QCGN web portal aims to improve access to justice

By Ruby Irene Pratka - Local Journalism Initiative
QCGN web portal aims to improve access to justice

As speculation continues to swirl around the future of the right to access English-language services in Quebec in light of the passage of Bill 96, the Quebec Community Groups Network (QCGN) has unveiled a new online portal focusing on access to justice in English.

The website was unveiled on June 10 at the QCGN policy forum, English- speaking Quebec at a Crossroads.

Over the past year, as QCGN Access to Justice project manager Mitra Thompson explained, project staff worked to identify “areas where the rights of English speakers to justice may not be as strongly upheld as they could be,” research existing laws and possible solutions to access issues, and “collaborate with stakeholders at the community and government level” to improve access to services in English.

The fourth plank of the Access to Justice strategy is sharing information with a wide audience, in concise and accessible language. “We firmly believe that knowledge is empowerment,” Thompson said.

That’s where the Access to Justice portal comes in. The portal contains searchable answers to frequently asked questions about criminal justice, education, employment and labour law, family and youth protection, housing and immigration. Concise summaries can be easily pulled up on a smartphone. An English speaker who has been arrested or detained, for example, can see at a glance that although police “are not obligated to speak to you in English or your native language, they must make sure you understand your rights,” whether that means relying on an interpreter or on available written information. An English speaker who is accused of a crime, the site clarifies, has the constitutional right to have his or her bail hearing, conference and trial be conducted in English and have the court’s judgment on the case delivered in English.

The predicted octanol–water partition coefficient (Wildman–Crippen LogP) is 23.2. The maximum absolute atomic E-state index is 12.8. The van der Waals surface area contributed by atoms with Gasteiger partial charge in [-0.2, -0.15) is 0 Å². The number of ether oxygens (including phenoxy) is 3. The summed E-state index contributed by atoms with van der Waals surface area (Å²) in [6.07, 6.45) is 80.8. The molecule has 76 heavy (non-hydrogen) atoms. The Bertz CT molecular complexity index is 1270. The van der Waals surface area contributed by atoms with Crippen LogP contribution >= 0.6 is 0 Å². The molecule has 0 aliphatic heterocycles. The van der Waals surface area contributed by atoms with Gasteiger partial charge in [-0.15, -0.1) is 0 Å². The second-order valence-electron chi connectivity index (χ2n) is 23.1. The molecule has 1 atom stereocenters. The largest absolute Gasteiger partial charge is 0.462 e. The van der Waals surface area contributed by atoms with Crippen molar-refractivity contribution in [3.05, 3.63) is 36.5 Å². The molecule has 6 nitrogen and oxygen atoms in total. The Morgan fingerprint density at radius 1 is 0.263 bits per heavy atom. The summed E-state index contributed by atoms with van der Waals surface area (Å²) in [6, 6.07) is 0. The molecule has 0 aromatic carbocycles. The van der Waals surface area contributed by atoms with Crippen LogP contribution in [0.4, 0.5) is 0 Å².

An English speaker who believes he or she has been racially profiled can pull up a section that contains an excerpt of the Quebec Police Code of Ethics and links to file a police ethics complaint or a human rights complaint on the spot.

Issues specific to the English- speaking community, such as laws around English public school eligibility and access to health care, are also covered. Thompson says more subject areas will be added in the coming months. The site also contains links to legal clinics, helplines, further explanations on the bilingual legal education website Éducaloi and regional resources. “It will be an ongoing process to keep [the portal] relevant and to make a difference,” commented QCGN executive director Sylvia Martin- Laforge.

Users who have interacted with the justice system can take a brief survey on the site about their experience, to add to the project’s body of knowledge about how anglophones interact with the justice system in practice. The site also offers a Bill 96 impact awareness questionnaire, which users are encouraged to take to help the project team better understand how Bill 96 impacts the justice system in practice.

The portal is accessible at qcgnjustice.ca.

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